The benefits of this shift in strategy are likely to be recognized sooner by those adversaries who choose not to compete with US conventional force capabilities. These competitors will be the first to develop offensive means to degrade our information advantage. Whether competing against a peer or a nonpeer adversary, the use of techniques to disrupt an adversary's INFOSYS and protect our own will shift the central focus of military strategy from force attrition to a competition for MIE superiority to attain national security objectives.

IO: Achieving Information Advantages

How does the US military plan to employ IO strategies in future conflict? The information revolution's impact on future military capabilities will be significant. As the military strategy target focus shifts to information resources that enable national power, IOthose actions that affect the enemy's information and INFOSYS (offensive IO), and protect friendly information and INFOSYS (defensive IO)will begin to take on much greater importance. It is imperative that DOD articulate how IO relates to its larger goal of achieving an information advantage in future security environments.

A composite DOD definition of information superiority would be along the lines of "the ability to collect, process, synthesize and share vital information to a far-greater extent than an adversary can." This could include efforts to disrupt or exploit enemy systems. Information superiority should be understood as the dynamic relationship between adversary and friendly information capabilities and the respective offensive and defensive information operations affecting the applicable MIE that enables national security objectives to be accomplished. According to the National Military Strategy 1997, in the section titled "The StrategyShape, Respond, Prepare Now," information superiority "is not an inherent quality but, like air superiority, must be achieved in the battlespace through offensive and defensive information operations."

Viewing information superiority as a dynamic state of affairs between adversaries allows it to be measured as a relative condition in which one side has a greater ability to influence or affect the MIE in support of its own national objectives. This condition could be fleeting or sustained throughout a conflict, and its geographic boundaries could be local, regional or global. Thinking about how IO can enable us to achieve a relative MIE advantage allows planners at all echelons to develop strategy and identify operational, organizational and technical requirements. By assessing our own—and a potential adversary's MIEwe can determine the offensive and defensive IO strategies that should be implemented to successfully influence or control any environment.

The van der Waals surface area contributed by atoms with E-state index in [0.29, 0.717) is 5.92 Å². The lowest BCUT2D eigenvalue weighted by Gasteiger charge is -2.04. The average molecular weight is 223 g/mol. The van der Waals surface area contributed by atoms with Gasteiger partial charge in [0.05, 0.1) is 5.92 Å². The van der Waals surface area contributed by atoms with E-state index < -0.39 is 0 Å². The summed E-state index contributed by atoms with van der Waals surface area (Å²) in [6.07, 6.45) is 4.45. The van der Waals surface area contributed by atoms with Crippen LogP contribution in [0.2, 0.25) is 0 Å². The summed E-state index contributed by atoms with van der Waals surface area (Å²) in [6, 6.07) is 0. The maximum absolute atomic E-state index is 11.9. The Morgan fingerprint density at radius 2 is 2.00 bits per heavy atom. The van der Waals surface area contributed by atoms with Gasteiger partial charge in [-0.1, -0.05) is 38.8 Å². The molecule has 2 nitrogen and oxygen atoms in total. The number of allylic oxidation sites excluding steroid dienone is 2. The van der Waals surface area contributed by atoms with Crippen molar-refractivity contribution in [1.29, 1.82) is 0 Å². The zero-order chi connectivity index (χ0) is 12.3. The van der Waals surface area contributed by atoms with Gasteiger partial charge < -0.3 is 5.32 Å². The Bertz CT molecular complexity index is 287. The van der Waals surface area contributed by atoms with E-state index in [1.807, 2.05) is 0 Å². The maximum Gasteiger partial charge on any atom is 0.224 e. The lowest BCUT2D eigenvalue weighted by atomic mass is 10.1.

The "information superiority" concept requires us to gain detailed intelligence on information target sets to develop an information order of battle. We need to know the adversary's INFOSYS and processes the same way we know the enemy's ground-, air- and sea-based force elements. Because the intelligence challenge is daunting, we must begin to take an organized communitywide approach to addressing this challenge. Friendly and adversary information target sets include, but may not be limited to, the following categories:

  • Intelligence collection, transmission and fusion.
  • Civilian decision makers and military commanders and their C2 control links and facilities.
  • INFOSYS that support force execution, weapon development and production, and force mobilization and support functions.

After gaining understanding of the friendly and adversary MIE, IO strategists and planners must determine inherent friendly INFOSYS vulnerabilities and assess the adversary's IO potential for attacking those vulnerabilities. They must concurrently understand which friendly capabilities are required to meaningfully influence, disrupt, deny or destroy an adversary's ability to gain information superiority.

A full appreciation of one's own MIE, as well as the enemy's, and the offensive and defensive capabilities available for affecting that environment is required to determine what it will take to achieve information superiority in specific scenarios against specific adversaries. An enemy with an effective, survivable C2 architecture and ISR system, minimal yet modern military forces and a clever strategy for exploiting US INFOSYS could challenge US war-fighting superiority. We need to think "out of the box" about what IO can offer in terms of future competitive strategies. Much work needs to be done to develop effective campaign plans focused on how to achieve an information advantage over future enemies.

This article posits that changes brought on by the information revolution may shift the central focus of political-military competitions from attrition and threat of attrition to strategies for gaining and sustaining a relative advantage over the strategic, operational and tactical information assets that enable the accomplishment of national security objectives. The term information superiority has become popular within DOD to emphasize the importance of developing our information and INFOSYS that have enabled the United States to have the most powerful military in the world. But information superiority must be understood as the result of offensive and defensive actions against the MIE of both adversaries. The United States must plan to counter adversary actions against its own MIE, and to execute IO against the high- and low-tech INFOSYS that will enable future adversaries to wage war against us. MR

Patricia M. Barwinczak is a senior analyst at Science Applications International Corporation, McLean, Virginia. She received a B.A. from Cornell University and an M.S. from American University. She served as Net Assessment director, Office of the Secretary of Defense, and the Joint Staff and has held numerous positions in national security policy analysis, focusing on the revolution in military affairs and long-range planning issues, strategic nuclear doctrine, arms control and counterproliferation.